5 from Lejeune killed in Iraq

Marines' deaths swell toll for April

Staff WriterApril 18, 2006 

Barely half of April is gone, but it's already one of the bloodiest months of the Iraq war for North Carolina.

The Pentagon announced Monday the deaths of five more Marines based at Camp Lejeune. That pushes the tally of troops, from this state or its military bases, killed in the war this month to 13.

There are conflicting reports of how four of the latest casualties died. According to Pentagon release, they were killed in the same explosion Saturday when their Humvee ran over an improvised bomb in Anbar Province in western Iraq. But the father of one said his son's truck was hit by a rocket-propelled grenade.

The four were: Lance Cpl. Derrick J. Cothran, 21, of Avondale, La.; Cpl. Pablo V. Mayorga, 33, of Margate, Fla.; Lance Cpl. Justin D. Sims, 22, of Covington, Ky.; and Pfc. Ryan G. Winslow, 19, of Jefferson, Ala. Another Marine, Lance Cpl. Darin T. Settle, 23, of Henley, Mo., died Friday in a vehicle accident in Anbar.

Cothran was a high school football star, but so sickly as a child with asthma and allergies that he almost died twice before age 2. Also as a young child, he nearly drowned in a pool. After all that, said his father, Theodore Cothran, it just didn't seem possible that he could die young, even in Iraq.

"He was my million-dollar baby," his father said. "I knew about the risks and the dangers, but I never even thought about him getting killed."

At John Curtis High School in River Ridge, La., Cothran played on football teams that won three state championships, his father said. Then he won a scholarship to play at Union College in Kentucky, but after two years decided to join the Marines.

He did well in training and scored high on all the tests, his dad said, and could have had his pick of jobs, but chose one that would likely put him in combat.

"He wanted to be on the front lines, out there in the thick of it," his father said.

Cothran hoped to go back to college eventually and seek a federal law enforcement job.

He had been married nine months, in the Marines 11 months, and in Iraq three weeks when he was killed.

Survivors include: his father and mother, Elena, both of Avondale, La.; wife, Victoria; twin older siblings, Pfc. Theodore Cothran of Camp Pendleton, Calif., and Antoinette Hebert of Avondale.

Mayorga left four children behind and a fifth -- an unborn son who already bears his dad's middle name, Vinny -- expected in June, said his wife, Paola.

He had come to the United States from Ecuador when he was 18, got married, divorced, and then reunited with his Paola. They had been childhood sweethearts in Ecuador when he was 15 and she was 13.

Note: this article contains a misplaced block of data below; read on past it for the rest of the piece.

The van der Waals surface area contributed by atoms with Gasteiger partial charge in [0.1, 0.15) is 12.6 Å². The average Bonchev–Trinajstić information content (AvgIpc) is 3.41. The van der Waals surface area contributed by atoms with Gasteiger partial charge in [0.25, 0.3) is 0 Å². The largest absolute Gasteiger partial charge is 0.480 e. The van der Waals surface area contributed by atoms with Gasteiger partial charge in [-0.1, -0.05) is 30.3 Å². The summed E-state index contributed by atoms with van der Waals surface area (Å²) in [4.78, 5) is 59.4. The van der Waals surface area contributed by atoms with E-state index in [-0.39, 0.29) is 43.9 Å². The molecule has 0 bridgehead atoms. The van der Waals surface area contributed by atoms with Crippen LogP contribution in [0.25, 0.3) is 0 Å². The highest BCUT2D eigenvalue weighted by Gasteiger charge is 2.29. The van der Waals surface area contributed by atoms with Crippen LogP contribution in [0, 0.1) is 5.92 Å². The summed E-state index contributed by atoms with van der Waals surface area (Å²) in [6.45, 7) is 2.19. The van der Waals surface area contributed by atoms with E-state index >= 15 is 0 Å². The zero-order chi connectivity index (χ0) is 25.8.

"He was a perfect man, a perfect dad," she said. "He knew how to guide his children so well."

He was always laughing, she said, always making jokes.

Mayorga had come to the United States not because he wanted a fancy job, but because he liked the idea of the place so much, she said. He joined the military because of that, and took a front-line job when offered the choice of that or a desk slot.

Mayorga had also been in Iraq three weeks. The family bought a house two weeks before he left and, since he was a dog lover, they also got a third dog, a Great Dane.

He called his wife from Iraq hours before he was killed.

"He told me some things..." she said, before stopping to sob. Then she started back. "He told me some things about the bombs and the dangers, and that he was working 12 hours a day but the food was good."

Survivors include: his wife; daughters Stephanie, 13, Emily, 12, and Brenda, 9; and son Alexander, 7.

When Sims was at Holmes County High School in Covington, he signed up for ROTC and quickly found his future.

"The more he got into it, the more he liked it," said his father, Beechie Sims, of Cincinnati, Ohio. After graduating in 2003, his father said, "He just ate, drank, and slept Marines."

It was Sims' second tour in Iraq. The first was in 2005.

Beechie Sims said he thinks his son would have made a career of the Marines, but Saturday night, two Marines knocked on Sims' door. His son was in the machine-gun turret of a Humvee -- the most exposed position -- when a rocket-powered grenade hit.

"He was doing what he loved to do, and I'll never fault him for it," he said. Survivors include: his father; mother Alma Jones of Covington; and six sisters.

Winslow's family couldn't be reached Monday.

(News researcher Lamara Hackett contributed to this story.)

Staff writer Jay Price can be reached at 829-4526 or jprice@newsobserver.com.

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